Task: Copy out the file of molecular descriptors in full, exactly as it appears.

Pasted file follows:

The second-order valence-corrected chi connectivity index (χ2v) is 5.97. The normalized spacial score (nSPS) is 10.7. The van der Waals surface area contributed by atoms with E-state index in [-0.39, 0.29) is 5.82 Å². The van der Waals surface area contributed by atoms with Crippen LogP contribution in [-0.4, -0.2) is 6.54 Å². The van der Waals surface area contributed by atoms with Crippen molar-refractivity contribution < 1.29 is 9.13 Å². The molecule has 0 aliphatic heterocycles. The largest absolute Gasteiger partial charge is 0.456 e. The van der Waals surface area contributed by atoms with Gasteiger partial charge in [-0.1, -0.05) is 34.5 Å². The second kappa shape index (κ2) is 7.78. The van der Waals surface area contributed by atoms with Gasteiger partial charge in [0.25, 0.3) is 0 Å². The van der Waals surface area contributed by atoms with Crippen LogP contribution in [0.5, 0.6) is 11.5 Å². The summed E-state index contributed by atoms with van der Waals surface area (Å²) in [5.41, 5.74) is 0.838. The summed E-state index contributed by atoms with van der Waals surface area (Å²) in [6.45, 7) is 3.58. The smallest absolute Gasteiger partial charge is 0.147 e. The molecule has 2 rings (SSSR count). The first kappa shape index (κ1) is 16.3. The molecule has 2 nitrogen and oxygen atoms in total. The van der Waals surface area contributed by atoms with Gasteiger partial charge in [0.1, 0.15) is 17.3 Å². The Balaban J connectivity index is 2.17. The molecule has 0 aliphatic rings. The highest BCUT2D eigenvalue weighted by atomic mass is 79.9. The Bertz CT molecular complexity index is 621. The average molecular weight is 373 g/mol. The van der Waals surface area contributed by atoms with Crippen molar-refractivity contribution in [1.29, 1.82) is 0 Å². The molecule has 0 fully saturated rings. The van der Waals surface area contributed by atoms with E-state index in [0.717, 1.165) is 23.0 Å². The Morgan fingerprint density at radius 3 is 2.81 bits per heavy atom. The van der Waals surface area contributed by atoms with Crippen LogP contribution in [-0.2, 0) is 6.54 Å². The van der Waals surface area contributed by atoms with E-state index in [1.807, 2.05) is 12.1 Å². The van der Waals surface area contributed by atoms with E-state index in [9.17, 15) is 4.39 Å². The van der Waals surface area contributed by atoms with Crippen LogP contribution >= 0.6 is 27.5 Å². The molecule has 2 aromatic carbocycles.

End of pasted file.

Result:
The second-order valence-corrected chi connectivity index (χ2v) is 5.97. The normalized spacial score (nSPS) is 10.7. The van der Waals surface area contributed by atoms with E-state index in [-0.39, 0.29) is 5.82 Å². The van der Waals surface area contributed by atoms with Crippen LogP contribution in [-0.4, -0.2) is 6.54 Å². The van der Waals surface area contributed by atoms with Crippen molar-refractivity contribution < 1.29 is 9.13 Å². The molecule has 0 aliphatic heterocycles. The largest absolute Gasteiger partial charge is 0.456 e. The van der Waals surface area contributed by atoms with Gasteiger partial charge in [-0.1, -0.05) is 34.5 Å². The second kappa shape index (κ2) is 7.78. The van der Waals surface area contributed by atoms with Gasteiger partial charge in [0.25, 0.3) is 0 Å². The van der Waals surface area contributed by atoms with Crippen LogP contribution in [0.5, 0.6) is 11.5 Å². The summed E-state index contributed by atoms with van der Waals surface area (Å²) in [5.41, 5.74) is 0.838. The summed E-state index contributed by atoms with van der Waals surface area (Å²) in [6.45, 7) is 3.58. The smallest absolute Gasteiger partial charge is 0.147 e. The molecule has 2 rings (SSSR count). The first kappa shape index (κ1) is 16.3. The molecule has 2 nitrogen and oxygen atoms in total. The van der Waals surface area contributed by atoms with Gasteiger partial charge in [0.1, 0.15) is 17.3 Å². The Balaban J connectivity index is 2.17. The molecule has 0 aliphatic rings. The highest BCUT2D eigenvalue weighted by atomic mass is 79.9. The Bertz CT molecular complexity index is 621. The average molecular weight is 373 g/mol. The van der Waals surface area contributed by atoms with Crippen molar-refractivity contribution in [1.29, 1.82) is 0 Å². The molecule has 0 fully saturated rings. The van der Waals surface area contributed by atoms with E-state index in [0.717, 1.165) is 23.0 Å². The Morgan fingerprint density at radius 3 is 2.81 bits per heavy atom. The van der Waals surface area contributed by atoms with Crippen LogP contribution in [-0.2, 0) is 6.54 Å². The van der Waals surface area contributed by atoms with E-state index in [1.807, 2.05) is 12.1 Å². The van der Waals surface area contributed by atoms with E-state index in [9.17, 15) is 4.39 Å². The van der Waals surface area contributed by atoms with Crippen LogP contribution >= 0.6 is 27.5 Å². The molecule has 2 aromatic carbocycles.